Curious about strategy for applying to M.Arch after dropping out with D grades years ago?


Hi All, 

Thanks for your time and any input here. I am planning out the next few decades of my life and it is looking like completing an M.Arch is probably going to be on the table as something that I really want to make happen. I am concerned about this because I was previously in an M.Arch degree but dropped out (getting Ds in the process) in the first semester. I am trying to understand how much this will affect my chances of getting into a program in the future. 

Here is the context. I was in the M.Arch degree and really loving it in every way, about four years ago now. I was doing great up until the last month of the summer session, when I was actually headhunted for my then dream job. So I left the program after the withdraw deadline, ate the tuition costs, and didn't complete the final assignments. While I was on great terms with the faculty, I wound up with D grades for the two summer foundational courses.

My current work is in commercial real estate and technology, and I am a very frequent professional writer and commentator in the built environment/economy space. 

I am now in the position where I am confident architecture fits into my long-term, overarching life goal to work on designing and developing buildings and cities in great harmony with nature. I am only interested in going back to school after I become completely financially independent and can fund or fundraise for my own projects (after completing my AXP requirements). I might even do a PhD in a related science field in addition. My goal will not be to get a traditional arch firm or public job afterward, and I don't need or want to be a total hotshot...I have seen how much involvement non-design finance people end up having in every aspect of design development, but I deeply want the architect's toolset and ability to see a project from every angle. I plan to be very active as an architect, and will be happy to work under or with more experienced designers, but for projects I am passionate about and can actually handle developing from a financial and community perspective.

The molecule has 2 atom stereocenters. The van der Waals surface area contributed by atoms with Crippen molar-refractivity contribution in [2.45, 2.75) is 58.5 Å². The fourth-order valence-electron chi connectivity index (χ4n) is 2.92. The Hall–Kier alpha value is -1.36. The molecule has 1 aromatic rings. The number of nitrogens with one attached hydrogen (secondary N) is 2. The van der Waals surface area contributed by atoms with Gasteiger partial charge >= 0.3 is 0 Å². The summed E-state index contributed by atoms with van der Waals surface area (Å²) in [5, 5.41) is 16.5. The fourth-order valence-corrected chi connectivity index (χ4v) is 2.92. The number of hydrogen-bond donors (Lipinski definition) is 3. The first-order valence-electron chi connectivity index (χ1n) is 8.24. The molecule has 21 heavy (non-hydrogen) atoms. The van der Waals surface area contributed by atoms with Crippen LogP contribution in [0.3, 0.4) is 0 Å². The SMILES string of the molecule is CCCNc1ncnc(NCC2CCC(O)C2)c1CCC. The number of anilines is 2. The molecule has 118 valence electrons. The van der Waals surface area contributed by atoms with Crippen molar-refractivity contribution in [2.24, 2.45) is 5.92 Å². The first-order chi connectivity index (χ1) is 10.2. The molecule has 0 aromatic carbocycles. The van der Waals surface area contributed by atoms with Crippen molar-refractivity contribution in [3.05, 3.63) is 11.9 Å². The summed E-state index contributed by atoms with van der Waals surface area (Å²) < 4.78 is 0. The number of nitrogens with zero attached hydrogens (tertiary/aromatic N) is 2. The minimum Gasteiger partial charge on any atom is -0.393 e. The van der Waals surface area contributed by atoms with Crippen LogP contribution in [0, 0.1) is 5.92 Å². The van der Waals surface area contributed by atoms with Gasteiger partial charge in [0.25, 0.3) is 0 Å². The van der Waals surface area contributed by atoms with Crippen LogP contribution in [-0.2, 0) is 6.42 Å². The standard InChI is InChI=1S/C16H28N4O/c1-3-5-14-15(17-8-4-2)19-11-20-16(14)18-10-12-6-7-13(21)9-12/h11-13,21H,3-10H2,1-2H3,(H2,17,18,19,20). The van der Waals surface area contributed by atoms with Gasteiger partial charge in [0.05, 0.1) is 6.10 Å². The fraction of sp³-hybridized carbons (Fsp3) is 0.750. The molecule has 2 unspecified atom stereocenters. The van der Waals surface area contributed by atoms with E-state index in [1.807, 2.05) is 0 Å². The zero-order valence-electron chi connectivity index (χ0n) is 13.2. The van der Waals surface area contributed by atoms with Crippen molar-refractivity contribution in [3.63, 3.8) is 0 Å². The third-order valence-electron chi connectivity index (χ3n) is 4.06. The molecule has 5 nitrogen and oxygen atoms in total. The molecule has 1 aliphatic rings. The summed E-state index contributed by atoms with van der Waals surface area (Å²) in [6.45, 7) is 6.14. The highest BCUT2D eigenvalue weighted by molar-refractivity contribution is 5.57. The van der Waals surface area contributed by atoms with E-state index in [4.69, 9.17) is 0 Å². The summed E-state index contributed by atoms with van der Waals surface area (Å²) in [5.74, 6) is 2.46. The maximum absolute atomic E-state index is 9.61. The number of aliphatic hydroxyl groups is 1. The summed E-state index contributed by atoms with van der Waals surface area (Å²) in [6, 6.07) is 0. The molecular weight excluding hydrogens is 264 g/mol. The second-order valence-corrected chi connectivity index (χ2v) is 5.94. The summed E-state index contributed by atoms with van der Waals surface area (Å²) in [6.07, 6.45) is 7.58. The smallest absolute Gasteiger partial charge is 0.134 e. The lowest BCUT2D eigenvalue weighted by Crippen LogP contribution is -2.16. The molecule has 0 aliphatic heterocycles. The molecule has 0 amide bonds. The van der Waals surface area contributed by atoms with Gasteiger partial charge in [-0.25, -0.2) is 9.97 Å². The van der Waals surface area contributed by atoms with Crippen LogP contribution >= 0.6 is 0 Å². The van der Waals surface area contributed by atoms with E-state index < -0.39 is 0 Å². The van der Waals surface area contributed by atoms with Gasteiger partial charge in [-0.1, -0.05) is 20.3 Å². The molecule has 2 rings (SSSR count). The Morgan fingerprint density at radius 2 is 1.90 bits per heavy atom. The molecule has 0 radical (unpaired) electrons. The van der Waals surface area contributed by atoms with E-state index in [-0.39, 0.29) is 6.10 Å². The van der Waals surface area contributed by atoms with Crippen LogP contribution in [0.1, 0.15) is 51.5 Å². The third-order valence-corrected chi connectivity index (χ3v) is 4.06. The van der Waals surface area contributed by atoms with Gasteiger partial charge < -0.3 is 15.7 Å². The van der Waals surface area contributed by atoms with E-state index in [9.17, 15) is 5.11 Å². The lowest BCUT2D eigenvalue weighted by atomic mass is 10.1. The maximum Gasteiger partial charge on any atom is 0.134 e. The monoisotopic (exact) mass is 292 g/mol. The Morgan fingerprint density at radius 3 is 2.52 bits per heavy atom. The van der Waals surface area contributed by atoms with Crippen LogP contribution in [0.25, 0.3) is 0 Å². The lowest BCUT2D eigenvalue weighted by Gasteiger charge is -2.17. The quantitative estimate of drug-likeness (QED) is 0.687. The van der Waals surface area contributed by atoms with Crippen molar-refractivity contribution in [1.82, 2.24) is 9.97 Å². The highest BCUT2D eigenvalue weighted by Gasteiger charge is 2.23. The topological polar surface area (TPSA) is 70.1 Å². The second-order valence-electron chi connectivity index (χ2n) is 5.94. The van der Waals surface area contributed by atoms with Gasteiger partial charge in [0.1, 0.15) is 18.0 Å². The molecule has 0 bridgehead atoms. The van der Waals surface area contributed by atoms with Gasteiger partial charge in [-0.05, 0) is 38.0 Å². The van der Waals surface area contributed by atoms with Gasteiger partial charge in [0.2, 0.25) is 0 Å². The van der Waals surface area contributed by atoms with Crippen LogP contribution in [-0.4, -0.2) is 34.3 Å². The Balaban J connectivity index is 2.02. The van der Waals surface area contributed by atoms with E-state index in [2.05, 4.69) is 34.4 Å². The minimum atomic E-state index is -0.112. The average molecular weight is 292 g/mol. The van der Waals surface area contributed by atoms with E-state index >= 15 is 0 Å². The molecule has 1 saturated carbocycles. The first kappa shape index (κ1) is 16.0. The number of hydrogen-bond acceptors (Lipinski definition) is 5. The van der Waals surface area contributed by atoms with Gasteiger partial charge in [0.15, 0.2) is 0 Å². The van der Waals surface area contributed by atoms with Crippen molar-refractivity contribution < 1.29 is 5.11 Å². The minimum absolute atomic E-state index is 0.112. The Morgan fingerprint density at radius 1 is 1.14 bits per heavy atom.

With my experience, and given that I am not in a particular rush for the M.Arch, I am confident/hopeful that I could really ace the portfolio, experience, and even GRE parts of degree admission. Leaving the question of those obnoxious yet fair D grades looming over me. For what it's worth, my undergrad GPA was 3.6. 

Thoughts in strategy for approaching this? Thanks again.

May 13, 21 2:47 pm

Can you not apply without including your graduate school experience? It isn't like there is a global record somewhere of all of our education. Just don't include it on your application. 

OR.... are you planning to go back to the same school? If so, were there any faculty reviews or paper trails that you were doing well in school prior to leaving?

May 13, 21 3:32 pm  · 
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I suggest radical honesty, use it to your advantage, it is what makes you you...

May 13, 21 4:01 pm  · 

Doubt any school would run a background check on their applicants lol

May 13, 21 4:03 pm  · 

Thanks for the input everyone. It looks like many of schools require transcripts from all universities where credit was awarded. Some, like Columbia and Yale, specifically word it this way, while others like Harvard and MIT say things like "A transcript will be expected from all schools you list." I don't know if this means they are allowing you the option to send only some transcripts, but this is why I am concerned.

May 13, 21 5:09 pm  · 

your case is actually a special case. ultimately all admissions decisions are up to a committee of real people who can make thoughtful judgements when there is good reason.

in your application you include a letter explaining your professional history and purpose for applying to grad school - in that give a short note that early in your career you started and then withdrew from a graduate program to pursue an excellent opportunity. with that explanation they won't have any interest what the grades were anyway.

if you indeed left on good terms ask one of the faculty from that program to write a reference explaining the situation and verifying your skills and performance during the time before you withdrew.

May 13, 21 8:42 pm  · 
1  · 

actually you should approach this with pride in the decision you made - it takes some courage and maturity to choose a professional opportunity over the easier route of finishing a degree. i imagine no one at harvard would reject bill gates or zuckerberg if they re-applied to complete their degrees.

May 13, 21 8:45 pm  · 
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